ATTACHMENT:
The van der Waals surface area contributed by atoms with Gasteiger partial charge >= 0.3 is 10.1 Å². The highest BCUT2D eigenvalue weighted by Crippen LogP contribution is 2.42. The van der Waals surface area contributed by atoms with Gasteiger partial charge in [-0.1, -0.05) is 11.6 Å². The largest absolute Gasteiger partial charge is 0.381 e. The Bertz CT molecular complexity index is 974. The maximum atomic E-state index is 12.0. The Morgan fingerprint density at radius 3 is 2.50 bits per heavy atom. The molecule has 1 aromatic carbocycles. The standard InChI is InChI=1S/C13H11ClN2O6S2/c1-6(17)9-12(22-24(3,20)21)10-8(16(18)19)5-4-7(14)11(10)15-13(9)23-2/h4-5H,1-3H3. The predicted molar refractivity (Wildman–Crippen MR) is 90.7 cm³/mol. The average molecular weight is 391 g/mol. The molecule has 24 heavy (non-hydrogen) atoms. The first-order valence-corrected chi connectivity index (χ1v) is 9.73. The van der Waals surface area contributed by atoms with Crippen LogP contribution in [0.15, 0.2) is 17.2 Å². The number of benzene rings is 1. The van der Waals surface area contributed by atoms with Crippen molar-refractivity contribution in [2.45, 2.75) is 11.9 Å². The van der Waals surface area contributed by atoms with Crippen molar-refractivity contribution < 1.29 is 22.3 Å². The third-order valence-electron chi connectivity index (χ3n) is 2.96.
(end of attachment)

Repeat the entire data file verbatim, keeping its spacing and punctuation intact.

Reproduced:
The van der Waals surface area contributed by atoms with Gasteiger partial charge >= 0.3 is 10.1 Å². The highest BCUT2D eigenvalue weighted by Crippen LogP contribution is 2.42. The van der Waals surface area contributed by atoms with Gasteiger partial charge in [-0.1, -0.05) is 11.6 Å². The largest absolute Gasteiger partial charge is 0.381 e. The Bertz CT molecular complexity index is 974. The maximum atomic E-state index is 12.0. The Morgan fingerprint density at radius 3 is 2.50 bits per heavy atom. The molecule has 1 aromatic carbocycles. The standard InChI is InChI=1S/C13H11ClN2O6S2/c1-6(17)9-12(22-24(3,20)21)10-8(16(18)19)5-4-7(14)11(10)15-13(9)23-2/h4-5H,1-3H3. The predicted molar refractivity (Wildman–Crippen MR) is 90.7 cm³/mol. The average molecular weight is 391 g/mol. The molecule has 24 heavy (non-hydrogen) atoms. The first-order valence-corrected chi connectivity index (χ1v) is 9.73. The van der Waals surface area contributed by atoms with Crippen LogP contribution in [0.15, 0.2) is 17.2 Å². The number of benzene rings is 1. The van der Waals surface area contributed by atoms with Crippen molar-refractivity contribution in [2.45, 2.75) is 11.9 Å². The van der Waals surface area contributed by atoms with Crippen molar-refractivity contribution < 1.29 is 22.3 Å². The third-order valence-electron chi connectivity index (χ3n) is 2.96.